Citizen science projects are considered to be capable of generating not just scientific outputs but also educational and learning effects. A Chilean-German research team led by Carla Wichmann including Anna Sundermann and Daniel Fischer now offers empirical insights into the effects of participation in a citizen science project based on data collected from almost 500 participating schoolchildren in Chile.
This is what the authors highlight
Marine plastic pollution is a huge problem. Are citizen science projects (CSP) with schoolchildren a way to change problem perception & involvement? Our study published in Marine Policy raises doubts.
As part of the CSP, students from Chile sampled plastic marine debris on local beaches. We used a pretest-posttest design with intervention (n=494) & control (n=318) groups to assess educational and behavioral effects.
Our analysis found that participation in the CSP did not result in significant changes in almost all dependent variables, except for a small positive effect on what harm students ascribe to the problem. Age had a substantial impact on all outcomes.
Our qualitative analysis of action knowledge found that young students primarily look for downstream solutions (individual consumer behavior), rather than upstream solutions (production) – flagging the need to integrate consumer citizenship into CSPs.
Overall, we find that pro-environmental behavior change in plastic consumption cannot be expected from participation in environmental CSPs alone but that more sophisticated educational programs focused on competence development are needed to utilize the potential of CSPs.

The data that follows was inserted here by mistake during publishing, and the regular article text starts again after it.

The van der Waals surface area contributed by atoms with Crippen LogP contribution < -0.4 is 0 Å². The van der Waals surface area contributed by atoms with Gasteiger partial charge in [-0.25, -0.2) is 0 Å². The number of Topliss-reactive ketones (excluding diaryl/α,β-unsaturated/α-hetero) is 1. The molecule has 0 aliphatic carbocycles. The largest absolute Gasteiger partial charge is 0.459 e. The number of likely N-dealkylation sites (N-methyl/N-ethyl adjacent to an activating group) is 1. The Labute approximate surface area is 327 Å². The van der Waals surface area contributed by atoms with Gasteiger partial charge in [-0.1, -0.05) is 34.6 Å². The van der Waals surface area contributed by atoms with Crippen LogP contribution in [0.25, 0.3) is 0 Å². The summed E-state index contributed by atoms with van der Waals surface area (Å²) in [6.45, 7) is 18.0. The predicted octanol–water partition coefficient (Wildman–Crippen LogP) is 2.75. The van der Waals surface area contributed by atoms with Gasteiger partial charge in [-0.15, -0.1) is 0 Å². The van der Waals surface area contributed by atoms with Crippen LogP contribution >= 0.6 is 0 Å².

Marine plastic pollution has many different sources but it is evident that user behavior is a main factor causing the accumulation of plastics in the marine environment. Herein we examined whether participation in a citizen science project (CSP) could affect the awareness of the problem and foster pro-environmental behavior among the participants. More than 1.000 schoolchildren from coastal communities in Chile participated in this study, resulting in a final number of 494 students who were part of the CSP and 318 students who comprised the control group. Members of both groups completed a pretest (before the CSP) and a posttest (after the CSP). Students who participated in the CSP learned about the sources and impacts of plastic marine debris (PMD), and conducted a scientific sampling on the types and quantities of PMD on beaches of their locality. Awareness about the PMD problem was already high among both groups (participants and control) during the pretest. Participation in the CSP had only minor effects on pro-environmental behavior of the schoolchildren; there were slight increases in ascription of harm, awareness of consequences (related to plastic consumption) and attribution of responsibility (also related to plastic consumption) among the schoolchildren who participated in the project. It is concluded that participation in a CSP alone may have only minor effects on pro-environmental behaviors, but that it can play an important role within an integral program of various activities towards sustainability.
Wichmann, C.‑S., Fischer, D., Geiger, S. M., Honorato-Zimmer, D., Knickmeier, K., Kruse, K., Sundermann, A., & Thiel, M. (2022). Promoting pro-environmental behavior through citizen science? A case study with Chilean schoolchildren on marine plastic pollution. Marine Policy, 141, Article 105035, 105035. https://doi.org/10.1016/j.marpol.2022.105035